Asian shares start fourth quarter on front foot, sterling stumbles


By Wayne Cole | SYDNEY

Asian shares got the new quarter off to a firm start on Monday and European bourses were expected to follow, while sterling stumbled as Britain set a March deadline to start divorce proceedings from the European Union.

Risk sentiment had benefited on Friday from reports Deutsche Bank was negotiating a much smaller fine with the U.S. Department of Justice, though the Wall Street Journal reported on Sunday that the talks were still in flux.

Just a hint of a deal was enough to push MSCI’s broadest index of Asia-Pacific shares outside Japan .MIAPJ0000PUS 0.8 percent higher. The index climbed 8.8 percent in the third quarter, its best performance since early 2012.

The Australian market added 0.75 percent, while Japan’s Nikkei .N225 put on 0.8 percent. In Europe, spreadbetters predicted British and German stocks would also open higher.

Japanese data showed confidence at big manufacturers was static in September amid a strong yen and sluggish demand at home and overseas.

The mood was supported by a survey showing activity in China’s manufacturing sector expanded again in September, which may indicate that recent positive momentum can be sustained.

The official Purchasing Managers’ Index (PMI) stood at 50.4 in September, identical with the previous month’s level. A reading above 50.0 shows growth on a monthly basis.

Chinese markets are on holiday for the entire week.

Sterling GBP=D4 shed half a U.S. cent after British Prime Minister Theresa May said she would trigger the process for the UK to leave the European Union by the end of March.

The pound was last quoted at $1.2936 GBP=D4 having been down as far as $1.2902 at one point, its lowest since mid-August.

May on Sunday told the ruling Conservative party’s annual conference that she was determined to move on with the process and win the “right deal”.

Using Article 50 of the EU’s Lisbon Treaty will give Britain a two-year period to clinch one of the most complex deals in Europe since World War Two.

Things were quieter elsewhere in the currency market, with the dollar steady at 101.38 yen JPY= having wandered between 101.02 and 101.75 on Friday.

The euro EUR= was flat at $1.1232, after rebounding from a nine-day low of $1.1153 on Friday, while the dollar index .DXY was up 0.06 percent at 95.519.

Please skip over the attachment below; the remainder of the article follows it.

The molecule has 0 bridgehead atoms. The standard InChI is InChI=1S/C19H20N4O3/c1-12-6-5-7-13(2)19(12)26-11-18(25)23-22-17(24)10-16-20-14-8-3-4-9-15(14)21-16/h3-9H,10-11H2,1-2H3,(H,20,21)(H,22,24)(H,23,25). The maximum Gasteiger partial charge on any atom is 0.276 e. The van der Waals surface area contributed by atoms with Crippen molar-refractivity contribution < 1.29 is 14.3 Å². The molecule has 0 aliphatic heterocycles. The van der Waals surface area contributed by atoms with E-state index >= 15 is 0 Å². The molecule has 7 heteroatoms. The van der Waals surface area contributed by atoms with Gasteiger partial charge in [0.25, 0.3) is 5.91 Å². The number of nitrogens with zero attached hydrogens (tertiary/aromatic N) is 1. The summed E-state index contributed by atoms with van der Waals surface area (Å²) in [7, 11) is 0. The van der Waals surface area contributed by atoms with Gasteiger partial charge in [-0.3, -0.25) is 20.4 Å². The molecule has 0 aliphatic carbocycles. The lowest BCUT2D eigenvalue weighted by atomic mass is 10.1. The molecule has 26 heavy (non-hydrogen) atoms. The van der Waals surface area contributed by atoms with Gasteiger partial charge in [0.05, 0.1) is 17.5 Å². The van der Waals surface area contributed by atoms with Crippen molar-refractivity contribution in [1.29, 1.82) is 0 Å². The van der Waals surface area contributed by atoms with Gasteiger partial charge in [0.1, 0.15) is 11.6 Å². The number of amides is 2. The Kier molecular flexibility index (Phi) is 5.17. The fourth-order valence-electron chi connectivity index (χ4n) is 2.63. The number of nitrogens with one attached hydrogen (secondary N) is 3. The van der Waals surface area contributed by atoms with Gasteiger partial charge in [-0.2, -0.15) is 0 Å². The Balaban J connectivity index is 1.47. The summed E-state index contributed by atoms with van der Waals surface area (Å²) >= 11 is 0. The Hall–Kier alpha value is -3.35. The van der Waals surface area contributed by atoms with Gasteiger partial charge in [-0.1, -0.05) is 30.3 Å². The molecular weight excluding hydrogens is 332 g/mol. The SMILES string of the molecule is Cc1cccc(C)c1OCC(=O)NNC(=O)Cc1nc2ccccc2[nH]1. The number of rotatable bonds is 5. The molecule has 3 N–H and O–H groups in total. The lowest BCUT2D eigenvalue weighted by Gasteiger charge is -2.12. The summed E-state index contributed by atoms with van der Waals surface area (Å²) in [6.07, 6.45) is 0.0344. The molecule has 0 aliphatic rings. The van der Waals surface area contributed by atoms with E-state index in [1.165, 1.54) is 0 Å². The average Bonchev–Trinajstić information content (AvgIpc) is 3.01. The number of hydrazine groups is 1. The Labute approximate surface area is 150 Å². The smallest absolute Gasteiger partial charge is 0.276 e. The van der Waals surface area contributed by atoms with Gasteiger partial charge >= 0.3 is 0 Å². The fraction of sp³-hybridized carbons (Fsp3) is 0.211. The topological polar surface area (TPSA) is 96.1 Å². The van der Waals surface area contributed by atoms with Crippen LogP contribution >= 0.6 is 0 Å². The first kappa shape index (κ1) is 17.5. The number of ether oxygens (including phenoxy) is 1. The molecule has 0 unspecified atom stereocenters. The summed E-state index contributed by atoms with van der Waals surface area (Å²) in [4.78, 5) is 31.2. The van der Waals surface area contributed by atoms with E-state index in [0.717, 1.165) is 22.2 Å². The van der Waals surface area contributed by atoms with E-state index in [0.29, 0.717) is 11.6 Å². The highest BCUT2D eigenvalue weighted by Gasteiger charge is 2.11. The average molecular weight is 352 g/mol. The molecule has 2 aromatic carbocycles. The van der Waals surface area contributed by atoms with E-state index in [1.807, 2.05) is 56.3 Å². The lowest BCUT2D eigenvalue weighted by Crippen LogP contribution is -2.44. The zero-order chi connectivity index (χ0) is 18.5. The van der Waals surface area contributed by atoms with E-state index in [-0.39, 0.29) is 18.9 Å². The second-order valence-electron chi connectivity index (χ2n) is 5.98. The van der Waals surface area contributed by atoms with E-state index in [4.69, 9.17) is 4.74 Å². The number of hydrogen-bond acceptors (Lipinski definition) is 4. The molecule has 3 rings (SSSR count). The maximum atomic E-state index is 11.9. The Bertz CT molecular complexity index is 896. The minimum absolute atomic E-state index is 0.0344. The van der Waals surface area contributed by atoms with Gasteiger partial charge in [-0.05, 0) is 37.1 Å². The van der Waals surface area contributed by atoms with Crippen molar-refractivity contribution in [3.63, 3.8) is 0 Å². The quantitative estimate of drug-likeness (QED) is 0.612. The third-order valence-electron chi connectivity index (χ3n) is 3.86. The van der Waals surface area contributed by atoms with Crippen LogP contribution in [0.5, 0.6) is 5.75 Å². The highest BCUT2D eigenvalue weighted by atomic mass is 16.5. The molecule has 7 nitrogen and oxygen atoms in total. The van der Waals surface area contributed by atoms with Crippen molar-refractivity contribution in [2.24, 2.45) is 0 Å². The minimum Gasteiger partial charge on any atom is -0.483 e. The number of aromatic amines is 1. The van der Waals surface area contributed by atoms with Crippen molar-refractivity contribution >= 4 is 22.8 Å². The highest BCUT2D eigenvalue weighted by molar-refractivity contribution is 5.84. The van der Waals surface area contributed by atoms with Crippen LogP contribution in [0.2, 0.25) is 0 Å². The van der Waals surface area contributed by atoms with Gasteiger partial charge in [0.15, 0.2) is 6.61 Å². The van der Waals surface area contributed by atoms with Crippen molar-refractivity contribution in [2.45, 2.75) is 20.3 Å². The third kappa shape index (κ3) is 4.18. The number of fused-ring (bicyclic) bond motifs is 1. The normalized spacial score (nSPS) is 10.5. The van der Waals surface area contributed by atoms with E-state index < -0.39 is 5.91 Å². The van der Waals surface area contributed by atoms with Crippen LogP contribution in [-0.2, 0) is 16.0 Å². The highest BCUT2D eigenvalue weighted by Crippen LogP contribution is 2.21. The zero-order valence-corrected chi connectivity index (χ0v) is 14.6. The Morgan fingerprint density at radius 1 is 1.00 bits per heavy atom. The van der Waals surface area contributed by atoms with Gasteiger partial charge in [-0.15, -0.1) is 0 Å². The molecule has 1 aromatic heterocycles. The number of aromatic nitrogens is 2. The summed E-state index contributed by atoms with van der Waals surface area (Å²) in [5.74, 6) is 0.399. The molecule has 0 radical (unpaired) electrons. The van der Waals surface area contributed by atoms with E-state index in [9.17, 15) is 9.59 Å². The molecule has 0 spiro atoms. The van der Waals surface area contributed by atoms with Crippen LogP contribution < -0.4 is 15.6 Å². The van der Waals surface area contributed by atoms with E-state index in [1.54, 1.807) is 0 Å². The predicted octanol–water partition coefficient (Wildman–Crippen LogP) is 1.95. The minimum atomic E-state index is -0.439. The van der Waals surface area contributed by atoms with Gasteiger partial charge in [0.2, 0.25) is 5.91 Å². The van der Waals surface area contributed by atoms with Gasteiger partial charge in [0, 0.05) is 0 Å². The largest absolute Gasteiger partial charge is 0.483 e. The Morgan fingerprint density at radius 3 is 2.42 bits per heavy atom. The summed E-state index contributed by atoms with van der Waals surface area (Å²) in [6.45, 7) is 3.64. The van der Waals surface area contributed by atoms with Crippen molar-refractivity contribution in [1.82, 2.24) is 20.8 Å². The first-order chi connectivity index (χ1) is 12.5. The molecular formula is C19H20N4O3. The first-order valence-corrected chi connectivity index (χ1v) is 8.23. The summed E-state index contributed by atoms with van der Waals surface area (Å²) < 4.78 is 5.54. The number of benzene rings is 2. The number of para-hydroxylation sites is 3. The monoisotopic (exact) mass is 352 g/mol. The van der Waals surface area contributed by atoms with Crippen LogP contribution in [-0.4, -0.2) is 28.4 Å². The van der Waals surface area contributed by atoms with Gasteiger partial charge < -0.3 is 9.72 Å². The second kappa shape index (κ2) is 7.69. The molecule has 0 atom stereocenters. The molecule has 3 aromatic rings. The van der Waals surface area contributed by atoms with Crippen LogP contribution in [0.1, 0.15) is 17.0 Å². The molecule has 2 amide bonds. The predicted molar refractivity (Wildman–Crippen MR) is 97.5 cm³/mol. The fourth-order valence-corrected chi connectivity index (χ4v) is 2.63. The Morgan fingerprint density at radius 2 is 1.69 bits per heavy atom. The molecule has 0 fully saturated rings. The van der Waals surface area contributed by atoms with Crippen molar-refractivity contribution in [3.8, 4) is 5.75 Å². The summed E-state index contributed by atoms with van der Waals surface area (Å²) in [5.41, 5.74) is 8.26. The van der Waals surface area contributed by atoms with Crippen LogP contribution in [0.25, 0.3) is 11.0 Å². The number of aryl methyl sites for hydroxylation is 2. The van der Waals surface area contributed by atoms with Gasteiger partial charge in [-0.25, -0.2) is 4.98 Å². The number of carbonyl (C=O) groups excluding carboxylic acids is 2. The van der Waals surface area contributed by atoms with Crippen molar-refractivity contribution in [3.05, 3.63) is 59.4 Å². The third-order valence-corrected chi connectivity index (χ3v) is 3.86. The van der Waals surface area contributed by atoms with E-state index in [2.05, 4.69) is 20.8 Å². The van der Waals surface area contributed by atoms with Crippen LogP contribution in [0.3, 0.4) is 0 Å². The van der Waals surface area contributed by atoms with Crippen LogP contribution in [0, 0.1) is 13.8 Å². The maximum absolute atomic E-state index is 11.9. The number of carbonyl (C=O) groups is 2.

A rally in financial stocks led Wall Street to a firmer close on Friday. The Dow .DJI rose 0.91 percent, while the S&P 500 .SPX added 0.8 percent and the Nasdaq .IXIC 0.81 percent.

A media report late on Friday claimed Deutsche and the U.S. Department of Justice (DOJ) were close to agreeing a settlement of $5.4 billion, rather than the initially touted $14 billion.

That report has still not been confirmed.

Deutsche Bank AG’s U.S.-listed shares jumped 14 percent (DB.N) in reaction, but were still down 11.3 percent for the month. Its Frankfurt-listed shares (DBKGn.DE) rose 6 percent.

Deutsche has significant trading relationships with all of the world’s largest finance houses and the International Monetary Fund (IMF) has identified it as a bigger potential risk to the wider financial system than any other global bank.

Oil ran into profit-taking on Monday after enjoying its second straight monthly gain in September aided by OPEC’s planned output cuts. Brent crude settled up 4 percent for September and U.S. West Texas Intermediate rose 8 percent. [O/R]

On Monday, the December Brent contract LCOc1 was off 24 cents at $49.95 a barrel, while U.S. crude CLc1 lost 33 cents to $47.91.

Copper CMCU3 steadied near eight-week highs after boasting its biggest monthly gain in more than a year-and-a-half as improving Chinese economic data brightened the outlook for demand from the world’s top consumer.

(Reporting by Wayne Cole; Editing by Simon Cameron-Moore)


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